I recently came across the idea of zeerust and wondered – does it apply to Doctor Who? This got me thinking and led to this post. I am sure that there are many examples of zeerust in Doctor Who and I described only a couple. Sometimes I think it is quaint, other times it really annoys me.
Oh – I just thought; I haven’t even explained what zeerust is!
What is zeerust?
We have Douglas Adams and John Lloyd to thank for this – in their book The Meaning of Liff they give the following definition:
Zeerust: the particular kind of datedness which afflicts things that were originally designed to look futuristic
The article in which I came across the idea is on tvtropes.org and is simply called Zeerust. It is worth a read and talks about all kinds of science fiction including Doctor Who – the TARDIS console comes in for a lot of stick. Anyway – a show as venerable as Doctor Who must have plenty of zeerust tucked away and is even now making more for the future (yes Matt Smith console #1 I mean you!)
Zeerust in general
Both Star Trek (Original Series) contains plenty of zeerust: The whole Enterprise bridge is fabulously dated and even The Next Generation (and spin-offs) started with a massively updated computer interface (LCARS) then in a time travel story bemoaned the fact that it was only two dimensional.
The most amusing is any episode where the Enterprise had to travel in time and you saw the date display flipping backwards. The original Time Machine movie did a lot better with its proto-steampunk chariot.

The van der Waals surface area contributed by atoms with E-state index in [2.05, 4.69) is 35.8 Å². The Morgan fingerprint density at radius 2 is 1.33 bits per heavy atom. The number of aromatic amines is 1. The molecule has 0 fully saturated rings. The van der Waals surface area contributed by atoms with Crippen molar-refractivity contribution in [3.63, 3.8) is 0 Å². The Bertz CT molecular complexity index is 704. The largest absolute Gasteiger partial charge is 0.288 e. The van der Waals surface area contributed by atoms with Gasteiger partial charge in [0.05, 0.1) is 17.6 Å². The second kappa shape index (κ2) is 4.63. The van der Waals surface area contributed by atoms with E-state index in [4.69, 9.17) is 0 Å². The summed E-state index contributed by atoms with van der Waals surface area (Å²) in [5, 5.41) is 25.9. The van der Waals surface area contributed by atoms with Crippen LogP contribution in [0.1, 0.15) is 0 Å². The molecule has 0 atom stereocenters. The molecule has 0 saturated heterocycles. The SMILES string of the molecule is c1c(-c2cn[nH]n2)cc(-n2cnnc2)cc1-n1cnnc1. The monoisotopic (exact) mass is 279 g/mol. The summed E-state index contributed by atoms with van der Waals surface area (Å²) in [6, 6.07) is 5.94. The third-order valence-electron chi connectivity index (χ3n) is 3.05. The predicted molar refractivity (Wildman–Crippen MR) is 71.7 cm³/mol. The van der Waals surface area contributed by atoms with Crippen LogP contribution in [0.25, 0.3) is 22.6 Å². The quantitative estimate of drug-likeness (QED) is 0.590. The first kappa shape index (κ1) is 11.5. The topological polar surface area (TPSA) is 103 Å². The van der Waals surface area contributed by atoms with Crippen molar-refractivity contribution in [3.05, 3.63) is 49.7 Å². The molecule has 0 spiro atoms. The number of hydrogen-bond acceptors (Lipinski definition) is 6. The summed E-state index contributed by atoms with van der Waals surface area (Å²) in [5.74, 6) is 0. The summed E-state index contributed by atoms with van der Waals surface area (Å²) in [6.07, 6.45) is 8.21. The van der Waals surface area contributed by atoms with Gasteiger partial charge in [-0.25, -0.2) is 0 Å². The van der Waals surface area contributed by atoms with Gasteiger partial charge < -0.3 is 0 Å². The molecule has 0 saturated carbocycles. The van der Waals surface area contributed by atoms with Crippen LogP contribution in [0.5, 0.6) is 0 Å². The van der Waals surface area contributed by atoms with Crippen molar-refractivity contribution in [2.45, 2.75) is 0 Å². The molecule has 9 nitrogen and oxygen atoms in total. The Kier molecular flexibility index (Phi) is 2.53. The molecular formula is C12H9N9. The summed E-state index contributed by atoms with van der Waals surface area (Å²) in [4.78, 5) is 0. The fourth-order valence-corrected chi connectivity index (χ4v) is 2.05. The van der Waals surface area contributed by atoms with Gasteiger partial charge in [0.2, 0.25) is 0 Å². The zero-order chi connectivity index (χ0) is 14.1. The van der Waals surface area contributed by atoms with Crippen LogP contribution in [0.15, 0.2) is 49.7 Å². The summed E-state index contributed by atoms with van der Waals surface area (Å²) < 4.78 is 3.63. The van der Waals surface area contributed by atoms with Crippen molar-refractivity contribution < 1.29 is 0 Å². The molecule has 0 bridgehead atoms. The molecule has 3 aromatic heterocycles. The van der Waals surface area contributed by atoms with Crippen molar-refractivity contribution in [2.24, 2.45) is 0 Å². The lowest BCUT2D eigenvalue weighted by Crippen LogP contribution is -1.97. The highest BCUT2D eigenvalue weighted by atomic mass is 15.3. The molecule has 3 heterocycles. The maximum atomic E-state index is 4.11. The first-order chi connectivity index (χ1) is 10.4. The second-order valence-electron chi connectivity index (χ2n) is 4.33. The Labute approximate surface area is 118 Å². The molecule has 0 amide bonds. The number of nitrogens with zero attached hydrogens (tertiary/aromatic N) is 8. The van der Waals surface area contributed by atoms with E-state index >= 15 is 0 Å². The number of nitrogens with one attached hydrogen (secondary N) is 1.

Star Wars itself may have opened up state of the art computer and film techniques but take a look at the targeting computer graphics from the Millennium Falcon. The rest of the film may have stood the test of time (which didn’t stop George Lucas fiddling with it) but this one piece is as good a piece of zeerust as you will ever see.
There are plenty of other examples (see the article mentioned earlier) and mostly they don’t detract too much at the time but do date things.
Zeerust in Doctor Who
It is important not to confuse dated wobbly sets with zeerust. You also need to separate out deliberate attempts to be futuristic from merely shooting a scene in London and calling it the future. I really like Dalek Invasion of Earth for many reasons; part of its appeal is that the future East London docks are actually a time capsule showing us a long since erased past.
The mercury fluid link pictured at the start of this piece is also probably not zeerust – the idea may be (fervid fans please look away now) one of many bits of nonsense from a scientific point of view but the realisation is fine and as a dramatic device it works well. TARDIS key on the other hand…
You can pick on such gems as the Tenth Planet Cybermen but don’t confuse their weird voice (Nick Briggs has a lot to say on this subject) with zeerust. They are alien even if over the years the costumes have suffered (1970s and 80s) from being cheap and having very visible trainers.
Fundamentally the design is bizarre and unwieldy (Daleks anyone?) and yet the Cybermen have risen above it (it helps having no emotions) and are now the masterful (and almost steampunk) creations we see today.
Having the idea of zeerust makes one almost want to challenge it and I suggest that is what the show set out to do in Journey to the Centre of the TARDIS. Here we see gallons of Time Lord technology and it doesn’t hide behind anything contemporary. No, we get black holes and mad organic constructs that can literally grow the TARDIS and alter its internal appearance (now as for that chameleon circuit…).
This is all no excuse for the TARDIS console made out of bits of old junk and the show deliberately embraces old telephones just to avoid any chance of being out of date in the future.
Well I hope I have at least taught a few of you a new word and I’d really like your views: does zeerust matter? What are your examples? Which bits do you hate and which do you secretly like? Please do let me know!